(More about Pablo Neruda:

Tuesday, December 5, 2006

Wallace Stevens, from "An Ordinary Evening in New Haven"


The poem is the cry of its occasion,
Part of the res itself and not about it.
The poet speaks the poem as it is,

Not as it was: part of the reverberation
Of a windy night as it is, when the marble statues
Are like newspapers blown by the wind. He speaks

By sight and insight as they are. There is no
Tomorrow for him. The wind will have passed by,
The statues will have gone back to be things about.

The mobile and immobile flickering
In the area between is and was are leaves,
Leaves burnished in autumnal burnished trees

And leaves in whirlings in the gutters, whirlings
Around and away, resembiling the presence of thought
Resembling the presences of thoughts, as if,

In the end, in the whole psychology, the self,
the town, the weather, in a casual litter,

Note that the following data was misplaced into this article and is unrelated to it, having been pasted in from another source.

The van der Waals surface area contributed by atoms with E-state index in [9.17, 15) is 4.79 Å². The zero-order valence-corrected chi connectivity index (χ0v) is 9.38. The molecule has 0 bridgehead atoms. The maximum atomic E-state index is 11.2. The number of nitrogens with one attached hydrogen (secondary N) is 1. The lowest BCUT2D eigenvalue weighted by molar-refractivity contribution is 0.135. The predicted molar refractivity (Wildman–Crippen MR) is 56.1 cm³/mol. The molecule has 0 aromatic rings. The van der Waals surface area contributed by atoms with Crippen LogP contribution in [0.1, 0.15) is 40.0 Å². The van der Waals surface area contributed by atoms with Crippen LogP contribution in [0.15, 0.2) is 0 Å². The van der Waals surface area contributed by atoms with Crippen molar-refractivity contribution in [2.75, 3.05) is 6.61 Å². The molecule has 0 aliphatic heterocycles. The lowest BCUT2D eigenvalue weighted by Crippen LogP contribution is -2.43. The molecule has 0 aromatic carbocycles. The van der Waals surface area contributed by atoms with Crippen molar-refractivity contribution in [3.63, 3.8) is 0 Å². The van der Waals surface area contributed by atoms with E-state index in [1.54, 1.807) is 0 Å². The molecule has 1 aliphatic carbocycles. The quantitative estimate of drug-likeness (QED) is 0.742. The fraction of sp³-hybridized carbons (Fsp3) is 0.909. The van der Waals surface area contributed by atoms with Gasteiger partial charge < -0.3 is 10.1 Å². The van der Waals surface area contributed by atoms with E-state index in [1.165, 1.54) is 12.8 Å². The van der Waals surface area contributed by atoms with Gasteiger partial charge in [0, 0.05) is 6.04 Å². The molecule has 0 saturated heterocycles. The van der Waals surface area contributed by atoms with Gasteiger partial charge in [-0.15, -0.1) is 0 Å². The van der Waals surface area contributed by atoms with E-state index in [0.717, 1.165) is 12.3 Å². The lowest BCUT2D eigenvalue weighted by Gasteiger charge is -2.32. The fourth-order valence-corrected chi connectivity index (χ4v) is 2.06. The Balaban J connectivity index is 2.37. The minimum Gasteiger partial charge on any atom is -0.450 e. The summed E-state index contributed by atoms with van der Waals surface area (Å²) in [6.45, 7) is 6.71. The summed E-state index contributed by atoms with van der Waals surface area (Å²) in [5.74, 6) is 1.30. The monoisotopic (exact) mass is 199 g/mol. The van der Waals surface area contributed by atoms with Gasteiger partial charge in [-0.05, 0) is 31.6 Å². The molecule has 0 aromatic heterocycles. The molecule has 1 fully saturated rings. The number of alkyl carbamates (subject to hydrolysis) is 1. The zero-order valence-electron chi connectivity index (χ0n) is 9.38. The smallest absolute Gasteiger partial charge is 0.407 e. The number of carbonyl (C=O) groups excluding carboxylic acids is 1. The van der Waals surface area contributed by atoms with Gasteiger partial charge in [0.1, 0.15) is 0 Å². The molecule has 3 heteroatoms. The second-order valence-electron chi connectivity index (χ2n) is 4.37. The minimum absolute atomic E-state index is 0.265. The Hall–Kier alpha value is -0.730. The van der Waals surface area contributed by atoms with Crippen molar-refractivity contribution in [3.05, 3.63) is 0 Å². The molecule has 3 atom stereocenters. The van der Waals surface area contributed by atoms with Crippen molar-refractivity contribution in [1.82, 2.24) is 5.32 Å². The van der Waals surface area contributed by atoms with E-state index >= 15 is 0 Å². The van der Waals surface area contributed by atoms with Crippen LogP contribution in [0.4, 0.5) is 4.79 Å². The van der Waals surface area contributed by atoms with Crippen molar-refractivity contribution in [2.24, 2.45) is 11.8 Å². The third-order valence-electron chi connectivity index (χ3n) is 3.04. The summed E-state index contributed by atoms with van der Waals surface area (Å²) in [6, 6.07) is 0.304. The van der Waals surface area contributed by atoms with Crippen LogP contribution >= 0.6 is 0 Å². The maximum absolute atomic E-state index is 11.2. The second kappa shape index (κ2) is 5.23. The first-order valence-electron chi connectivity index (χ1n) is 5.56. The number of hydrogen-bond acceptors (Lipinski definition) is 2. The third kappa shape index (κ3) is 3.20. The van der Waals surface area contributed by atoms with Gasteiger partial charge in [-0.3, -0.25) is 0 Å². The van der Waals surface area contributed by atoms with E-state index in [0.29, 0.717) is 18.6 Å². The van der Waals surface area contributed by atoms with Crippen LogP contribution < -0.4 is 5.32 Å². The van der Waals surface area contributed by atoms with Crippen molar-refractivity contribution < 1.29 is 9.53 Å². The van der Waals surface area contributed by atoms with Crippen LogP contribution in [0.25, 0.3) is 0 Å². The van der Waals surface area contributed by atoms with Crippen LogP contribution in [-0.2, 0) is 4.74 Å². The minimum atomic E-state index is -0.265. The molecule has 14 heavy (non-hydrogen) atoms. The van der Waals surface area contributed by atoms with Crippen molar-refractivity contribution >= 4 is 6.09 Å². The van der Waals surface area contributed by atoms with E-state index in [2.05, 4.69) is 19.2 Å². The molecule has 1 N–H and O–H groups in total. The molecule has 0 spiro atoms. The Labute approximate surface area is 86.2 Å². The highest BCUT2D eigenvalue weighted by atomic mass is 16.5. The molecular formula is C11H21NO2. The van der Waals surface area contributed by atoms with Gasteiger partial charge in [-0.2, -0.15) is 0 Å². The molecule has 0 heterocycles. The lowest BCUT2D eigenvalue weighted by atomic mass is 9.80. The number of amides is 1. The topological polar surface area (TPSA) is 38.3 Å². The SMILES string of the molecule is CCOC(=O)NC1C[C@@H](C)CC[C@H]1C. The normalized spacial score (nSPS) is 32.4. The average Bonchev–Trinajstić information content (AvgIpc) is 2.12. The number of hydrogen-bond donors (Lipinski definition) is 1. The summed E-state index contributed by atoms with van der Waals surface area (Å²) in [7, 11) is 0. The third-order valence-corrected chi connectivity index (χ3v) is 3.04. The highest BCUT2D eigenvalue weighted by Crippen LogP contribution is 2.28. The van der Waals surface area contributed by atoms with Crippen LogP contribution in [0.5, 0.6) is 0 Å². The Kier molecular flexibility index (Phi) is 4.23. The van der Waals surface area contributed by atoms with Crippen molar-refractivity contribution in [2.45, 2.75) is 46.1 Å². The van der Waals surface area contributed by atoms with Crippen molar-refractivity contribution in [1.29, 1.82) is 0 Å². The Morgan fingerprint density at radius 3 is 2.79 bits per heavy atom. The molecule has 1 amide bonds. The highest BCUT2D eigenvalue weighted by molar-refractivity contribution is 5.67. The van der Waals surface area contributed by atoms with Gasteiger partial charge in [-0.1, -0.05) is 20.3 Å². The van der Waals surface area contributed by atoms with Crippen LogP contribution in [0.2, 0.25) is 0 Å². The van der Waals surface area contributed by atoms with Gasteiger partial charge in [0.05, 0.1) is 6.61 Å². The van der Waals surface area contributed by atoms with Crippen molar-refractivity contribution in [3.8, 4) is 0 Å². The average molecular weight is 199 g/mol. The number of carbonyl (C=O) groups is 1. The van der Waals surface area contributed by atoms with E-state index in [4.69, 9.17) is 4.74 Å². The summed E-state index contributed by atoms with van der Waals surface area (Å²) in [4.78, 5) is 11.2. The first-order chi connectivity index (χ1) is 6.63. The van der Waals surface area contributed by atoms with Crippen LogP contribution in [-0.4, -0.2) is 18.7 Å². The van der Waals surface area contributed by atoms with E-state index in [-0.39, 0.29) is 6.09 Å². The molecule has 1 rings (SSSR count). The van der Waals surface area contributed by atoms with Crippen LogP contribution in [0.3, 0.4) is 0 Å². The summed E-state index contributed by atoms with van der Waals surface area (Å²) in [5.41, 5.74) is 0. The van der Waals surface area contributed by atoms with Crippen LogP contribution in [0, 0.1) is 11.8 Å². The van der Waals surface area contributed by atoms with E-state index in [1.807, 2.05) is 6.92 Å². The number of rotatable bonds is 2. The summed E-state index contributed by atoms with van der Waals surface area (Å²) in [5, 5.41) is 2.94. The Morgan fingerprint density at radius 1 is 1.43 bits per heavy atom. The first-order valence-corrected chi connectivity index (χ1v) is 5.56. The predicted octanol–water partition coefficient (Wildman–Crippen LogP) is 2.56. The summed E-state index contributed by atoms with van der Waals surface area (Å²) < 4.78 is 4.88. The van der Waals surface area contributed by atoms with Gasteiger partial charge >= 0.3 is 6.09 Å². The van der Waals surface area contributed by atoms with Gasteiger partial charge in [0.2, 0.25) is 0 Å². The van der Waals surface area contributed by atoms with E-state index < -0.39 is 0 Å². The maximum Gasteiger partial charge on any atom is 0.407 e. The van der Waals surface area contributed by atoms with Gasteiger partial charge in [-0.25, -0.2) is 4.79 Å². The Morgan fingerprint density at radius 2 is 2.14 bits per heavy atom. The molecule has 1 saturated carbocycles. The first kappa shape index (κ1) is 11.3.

Together, said words of the world are the life of the world.



If it should be true that reality exists
In the mind: the tin plate, the loaf of bread on it,
The long-bladed knife, the little to drink and her

Misericordia, it follows that
Real and unreal are two in one: New Haven
Before and after one arrives or, say,

Bergamo on a postcard, Rome after dark,
Sweden described, Salzburg with shaded eyes
Or Paris in conversation at a café.

This endlessly elaborating poem
Displays the theory of poetry,
As the life of poetry. A more severe,

More harassing master would extemporize